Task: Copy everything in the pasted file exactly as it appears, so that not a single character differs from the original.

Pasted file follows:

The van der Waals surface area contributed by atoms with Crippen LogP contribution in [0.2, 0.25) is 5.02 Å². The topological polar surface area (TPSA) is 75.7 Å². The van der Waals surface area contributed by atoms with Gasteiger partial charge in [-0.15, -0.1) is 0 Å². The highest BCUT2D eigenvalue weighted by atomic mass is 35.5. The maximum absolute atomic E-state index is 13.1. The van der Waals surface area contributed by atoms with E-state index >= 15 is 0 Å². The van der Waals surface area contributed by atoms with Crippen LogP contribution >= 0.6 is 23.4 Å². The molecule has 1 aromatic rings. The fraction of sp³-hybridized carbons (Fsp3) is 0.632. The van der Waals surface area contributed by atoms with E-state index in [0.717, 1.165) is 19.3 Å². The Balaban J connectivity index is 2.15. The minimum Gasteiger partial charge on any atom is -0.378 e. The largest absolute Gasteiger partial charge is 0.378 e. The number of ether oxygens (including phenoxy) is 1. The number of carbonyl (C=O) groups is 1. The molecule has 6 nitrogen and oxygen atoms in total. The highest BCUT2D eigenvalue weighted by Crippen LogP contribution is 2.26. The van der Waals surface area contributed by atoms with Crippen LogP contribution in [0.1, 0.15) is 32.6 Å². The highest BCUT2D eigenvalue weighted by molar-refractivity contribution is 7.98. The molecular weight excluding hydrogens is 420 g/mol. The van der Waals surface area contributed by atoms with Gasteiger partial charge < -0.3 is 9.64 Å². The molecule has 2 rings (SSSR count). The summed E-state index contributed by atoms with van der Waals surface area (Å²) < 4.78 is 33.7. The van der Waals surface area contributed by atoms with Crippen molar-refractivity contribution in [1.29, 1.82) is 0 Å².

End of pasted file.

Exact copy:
The van der Waals surface area contributed by atoms with Crippen LogP contribution in [0.2, 0.25) is 5.02 Å². The topological polar surface area (TPSA) is 75.7 Å². The van der Waals surface area contributed by atoms with Gasteiger partial charge in [-0.15, -0.1) is 0 Å². The highest BCUT2D eigenvalue weighted by atomic mass is 35.5. The maximum absolute atomic E-state index is 13.1. The van der Waals surface area contributed by atoms with E-state index >= 15 is 0 Å². The van der Waals surface area contributed by atoms with Crippen LogP contribution >= 0.6 is 23.4 Å². The molecule has 1 aromatic rings. The fraction of sp³-hybridized carbons (Fsp3) is 0.632. The van der Waals surface area contributed by atoms with E-state index in [0.717, 1.165) is 19.3 Å². The Balaban J connectivity index is 2.15. The minimum Gasteiger partial charge on any atom is -0.378 e. The largest absolute Gasteiger partial charge is 0.378 e. The number of ether oxygens (including phenoxy) is 1. The number of carbonyl (C=O) groups is 1. The molecule has 6 nitrogen and oxygen atoms in total. The highest BCUT2D eigenvalue weighted by Crippen LogP contribution is 2.26. The van der Waals surface area contributed by atoms with Crippen LogP contribution in [0.1, 0.15) is 32.6 Å². The highest BCUT2D eigenvalue weighted by molar-refractivity contribution is 7.98. The molecular weight excluding hydrogens is 420 g/mol. The van der Waals surface area contributed by atoms with Gasteiger partial charge < -0.3 is 9.64 Å². The molecule has 2 rings (SSSR count). The summed E-state index contributed by atoms with van der Waals surface area (Å²) < 4.78 is 33.7. The van der Waals surface area contributed by atoms with Crippen molar-refractivity contribution in [1.29, 1.82) is 0 Å².